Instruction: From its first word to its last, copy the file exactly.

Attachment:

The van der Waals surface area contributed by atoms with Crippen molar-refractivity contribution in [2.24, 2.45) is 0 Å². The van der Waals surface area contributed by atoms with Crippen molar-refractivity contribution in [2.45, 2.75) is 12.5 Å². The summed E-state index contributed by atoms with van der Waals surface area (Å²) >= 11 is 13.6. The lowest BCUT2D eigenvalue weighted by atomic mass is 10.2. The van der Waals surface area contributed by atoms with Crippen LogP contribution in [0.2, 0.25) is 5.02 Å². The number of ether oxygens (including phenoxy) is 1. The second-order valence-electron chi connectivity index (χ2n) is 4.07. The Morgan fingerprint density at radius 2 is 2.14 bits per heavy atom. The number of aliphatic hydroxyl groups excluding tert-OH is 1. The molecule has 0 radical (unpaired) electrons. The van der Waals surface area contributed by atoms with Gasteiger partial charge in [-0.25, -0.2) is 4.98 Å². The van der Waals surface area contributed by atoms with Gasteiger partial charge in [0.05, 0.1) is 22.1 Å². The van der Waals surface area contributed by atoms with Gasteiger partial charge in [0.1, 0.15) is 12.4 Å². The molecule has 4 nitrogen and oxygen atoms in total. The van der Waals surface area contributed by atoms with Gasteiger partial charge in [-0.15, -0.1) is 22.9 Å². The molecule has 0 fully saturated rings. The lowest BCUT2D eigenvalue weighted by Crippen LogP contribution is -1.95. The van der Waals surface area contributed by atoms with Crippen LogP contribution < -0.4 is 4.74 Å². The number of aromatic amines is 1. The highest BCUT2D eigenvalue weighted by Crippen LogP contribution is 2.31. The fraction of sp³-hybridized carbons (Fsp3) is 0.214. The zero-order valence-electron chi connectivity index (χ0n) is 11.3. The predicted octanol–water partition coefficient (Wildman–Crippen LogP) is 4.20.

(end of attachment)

The van der Waals surface area contributed by atoms with Crippen molar-refractivity contribution in [2.24, 2.45) is 0 Å². The van der Waals surface area contributed by atoms with Crippen molar-refractivity contribution in [2.45, 2.75) is 12.5 Å². The summed E-state index contributed by atoms with van der Waals surface area (Å²) >= 11 is 13.6. The lowest BCUT2D eigenvalue weighted by atomic mass is 10.2. The van der Waals surface area contributed by atoms with Crippen LogP contribution in [0.2, 0.25) is 5.02 Å². The number of ether oxygens (including phenoxy) is 1. The second-order valence-electron chi connectivity index (χ2n) is 4.07. The Morgan fingerprint density at radius 2 is 2.14 bits per heavy atom. The number of aliphatic hydroxyl groups excluding tert-OH is 1. The molecule has 0 radical (unpaired) electrons. The van der Waals surface area contributed by atoms with Gasteiger partial charge in [-0.25, -0.2) is 4.98 Å². The van der Waals surface area contributed by atoms with Gasteiger partial charge in [0.05, 0.1) is 22.1 Å². The van der Waals surface area contributed by atoms with Gasteiger partial charge in [0.1, 0.15) is 12.4 Å². The molecule has 4 nitrogen and oxygen atoms in total. The van der Waals surface area contributed by atoms with Gasteiger partial charge in [-0.15, -0.1) is 22.9 Å². The molecule has 0 fully saturated rings. The lowest BCUT2D eigenvalue weighted by Crippen LogP contribution is -1.95. The van der Waals surface area contributed by atoms with Crippen LogP contribution < -0.4 is 4.74 Å². The number of aromatic amines is 1. The highest BCUT2D eigenvalue weighted by Crippen LogP contribution is 2.31. The fraction of sp³-hybridized carbons (Fsp3) is 0.214. The zero-order valence-electron chi connectivity index (χ0n) is 11.3. The predicted octanol–water partition coefficient (Wildman–Crippen LogP) is 4.20.